From education to employment

#BeyondTomorrow – The Future of Colleges Following COVID-19

Due to the Coronavirus outbreak, 1 in 6 young people who planned on attending university in the fall are now rethinking that decision. On top of the financial burden COVID-19 has placed on students, many are also suffering from the psychological effects of the pandemic.

How will students’ changed perspective on university impact the future performance of higher education?

The Mental Health Barrier

Although many countries are phashing out of quarantine, the norm is to continue avoiding congregation. As a result, many universities are opting for entirely remote fall semesters. Students are already experiencing isolation fatigue, and this may just prolong those feelings.

Quarantine may lead to effects consistent with depression and post-traumatic stress disorder (PTSD). In fact, younger adults (aged 18 to 44) have experienced a 10x increase in serious mental distress in comparison to this time in 2018. The correlation between quarantine and mental health? Human interaction.

No physical classes leaves students to miss out on “normal” social experiences and activities. The loss of nuance from in-person instruction and peer interactions can also contribute to the vulnerability of a student’s mental state. Recently, the average student reports feeling isolated, overwhelmed, and helpess.

From Mental to Professional

On top of mental challeneges, remote learning can leave a lasting impact on the students’ career opportunities. In other words, no physical classes also means students will have decreased opportunities for networking that could go on to help build their future careers. 

About 1 in 4 employers are revoking their offers to interns. As students graduate in a down economy, they will undergo negative long-term consequences.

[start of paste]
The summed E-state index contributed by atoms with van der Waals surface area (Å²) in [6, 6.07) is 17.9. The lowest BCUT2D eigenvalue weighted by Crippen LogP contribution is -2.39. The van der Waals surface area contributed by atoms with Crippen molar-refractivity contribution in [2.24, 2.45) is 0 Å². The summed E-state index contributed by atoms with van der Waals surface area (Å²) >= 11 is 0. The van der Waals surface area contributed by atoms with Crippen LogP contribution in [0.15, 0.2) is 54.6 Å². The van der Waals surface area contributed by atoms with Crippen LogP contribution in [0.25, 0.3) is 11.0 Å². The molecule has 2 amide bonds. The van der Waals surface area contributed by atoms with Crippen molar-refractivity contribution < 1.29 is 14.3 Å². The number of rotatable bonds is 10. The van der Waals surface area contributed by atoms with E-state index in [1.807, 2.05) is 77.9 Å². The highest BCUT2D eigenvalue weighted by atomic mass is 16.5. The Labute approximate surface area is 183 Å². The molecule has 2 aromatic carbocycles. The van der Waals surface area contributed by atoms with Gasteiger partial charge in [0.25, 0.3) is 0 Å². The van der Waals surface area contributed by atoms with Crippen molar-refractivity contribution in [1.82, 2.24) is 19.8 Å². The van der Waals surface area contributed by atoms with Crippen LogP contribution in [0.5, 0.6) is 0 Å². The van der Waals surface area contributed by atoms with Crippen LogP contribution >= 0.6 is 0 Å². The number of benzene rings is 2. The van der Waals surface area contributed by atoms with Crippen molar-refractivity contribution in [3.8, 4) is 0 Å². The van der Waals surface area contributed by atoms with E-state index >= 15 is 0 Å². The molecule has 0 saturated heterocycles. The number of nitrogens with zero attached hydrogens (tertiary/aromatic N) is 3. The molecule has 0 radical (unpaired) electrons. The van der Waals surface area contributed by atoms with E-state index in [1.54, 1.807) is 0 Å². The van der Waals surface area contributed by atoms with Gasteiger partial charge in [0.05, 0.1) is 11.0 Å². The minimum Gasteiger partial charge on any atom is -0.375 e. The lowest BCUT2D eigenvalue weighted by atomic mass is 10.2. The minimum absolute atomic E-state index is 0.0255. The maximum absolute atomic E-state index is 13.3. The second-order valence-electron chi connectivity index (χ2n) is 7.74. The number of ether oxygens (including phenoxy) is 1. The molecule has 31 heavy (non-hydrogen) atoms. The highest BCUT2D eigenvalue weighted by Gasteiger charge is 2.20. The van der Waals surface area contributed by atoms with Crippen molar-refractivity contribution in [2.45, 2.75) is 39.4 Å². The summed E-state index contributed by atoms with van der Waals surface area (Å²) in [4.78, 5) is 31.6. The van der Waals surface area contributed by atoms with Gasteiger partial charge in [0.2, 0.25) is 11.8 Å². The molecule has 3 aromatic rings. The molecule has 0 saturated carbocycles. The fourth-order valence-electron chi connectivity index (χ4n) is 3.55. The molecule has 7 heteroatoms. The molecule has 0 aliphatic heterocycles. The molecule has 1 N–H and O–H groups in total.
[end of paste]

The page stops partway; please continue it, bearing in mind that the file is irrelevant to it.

Advice For Students

Look into online learning. Rather than skipping an entire year due to the higher education crisis, consdier a remote alternative. There are many hacks to avoid the mental challenges you can undergo when doing so, such as managing your momentum. Doing so can help you fall out of becoming a statistic of the aformentioned challeneges of remote learning.

Additionally, consider transferring your credits to a college that isn’t so vulnerable – just be sure to research transfer guidelines or have an advisor check for you.

When doing so, avoid falling for scams. Check the school’s accreditation, admission criteria, and reviews from former alumni, current students, and faculty.

Advice For Educators

Use technology to make the remote process easier for your students. For example, using platforms like Zoom, JotForm PDF Editor, and Turnitin can help students feel more grounded and organized.

Zoom uses a cloud platform for video and audio conferencing, chat, and webinars. This can help you continue the classroom dynamic, even when you’re not together.

JotForm PDF Editor is great for teachers who need to distribute surveys, track information, and generate spreadsheets.

Turnitin provides a platform for students to turn in assignments with integrity, scanning for plagiarism and providing premier grading feedback. 

The Future of Higher Education

To no surprise, returning to in-person activities will be gradual, but innovative learning can help students transition easily when this time comes. Teachers are refining their old-school methods of lecturing, swapping outdated technology for new and colleges are reassessing their financial plans. In China, 120 million students now access remote learning material through live TV sessions.

Still, the journey to a new norm remains a long one for university in the age of coronavirus.

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